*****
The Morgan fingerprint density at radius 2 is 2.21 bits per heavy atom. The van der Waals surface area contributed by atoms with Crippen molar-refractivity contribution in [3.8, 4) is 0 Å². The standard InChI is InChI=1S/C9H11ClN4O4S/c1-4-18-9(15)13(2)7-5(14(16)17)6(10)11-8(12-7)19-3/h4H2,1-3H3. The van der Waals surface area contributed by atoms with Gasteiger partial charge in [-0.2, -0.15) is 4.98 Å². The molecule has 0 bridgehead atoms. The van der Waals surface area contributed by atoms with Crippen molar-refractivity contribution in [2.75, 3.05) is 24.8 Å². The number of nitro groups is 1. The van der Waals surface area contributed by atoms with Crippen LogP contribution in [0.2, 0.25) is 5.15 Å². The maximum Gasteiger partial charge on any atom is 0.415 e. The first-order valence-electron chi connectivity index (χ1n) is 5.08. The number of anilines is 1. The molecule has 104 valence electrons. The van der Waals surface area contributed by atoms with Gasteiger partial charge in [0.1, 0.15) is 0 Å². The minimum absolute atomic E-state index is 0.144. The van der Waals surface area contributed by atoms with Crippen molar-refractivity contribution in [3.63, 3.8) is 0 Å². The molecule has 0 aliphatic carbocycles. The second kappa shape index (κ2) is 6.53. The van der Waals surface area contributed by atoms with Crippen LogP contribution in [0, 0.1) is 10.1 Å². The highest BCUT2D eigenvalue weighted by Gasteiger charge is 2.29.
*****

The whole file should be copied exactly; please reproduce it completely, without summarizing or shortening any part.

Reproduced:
The Morgan fingerprint density at radius 2 is 2.21 bits per heavy atom. The van der Waals surface area contributed by atoms with Crippen molar-refractivity contribution in [3.8, 4) is 0 Å². The standard InChI is InChI=1S/C9H11ClN4O4S/c1-4-18-9(15)13(2)7-5(14(16)17)6(10)11-8(12-7)19-3/h4H2,1-3H3. The van der Waals surface area contributed by atoms with Gasteiger partial charge in [-0.2, -0.15) is 4.98 Å². The molecule has 0 bridgehead atoms. The van der Waals surface area contributed by atoms with Crippen molar-refractivity contribution in [2.75, 3.05) is 24.8 Å². The number of nitro groups is 1. The van der Waals surface area contributed by atoms with Crippen LogP contribution in [0.2, 0.25) is 5.15 Å². The maximum Gasteiger partial charge on any atom is 0.415 e. The first-order valence-electron chi connectivity index (χ1n) is 5.08. The number of anilines is 1. The molecule has 104 valence electrons. The van der Waals surface area contributed by atoms with Gasteiger partial charge in [0.1, 0.15) is 0 Å². The minimum absolute atomic E-state index is 0.144. The van der Waals surface area contributed by atoms with Crippen molar-refractivity contribution in [3.63, 3.8) is 0 Å². The molecule has 0 aliphatic carbocycles. The second kappa shape index (κ2) is 6.53. The van der Waals surface area contributed by atoms with Crippen LogP contribution in [0, 0.1) is 10.1 Å². The highest BCUT2D eigenvalue weighted by Gasteiger charge is 2.29.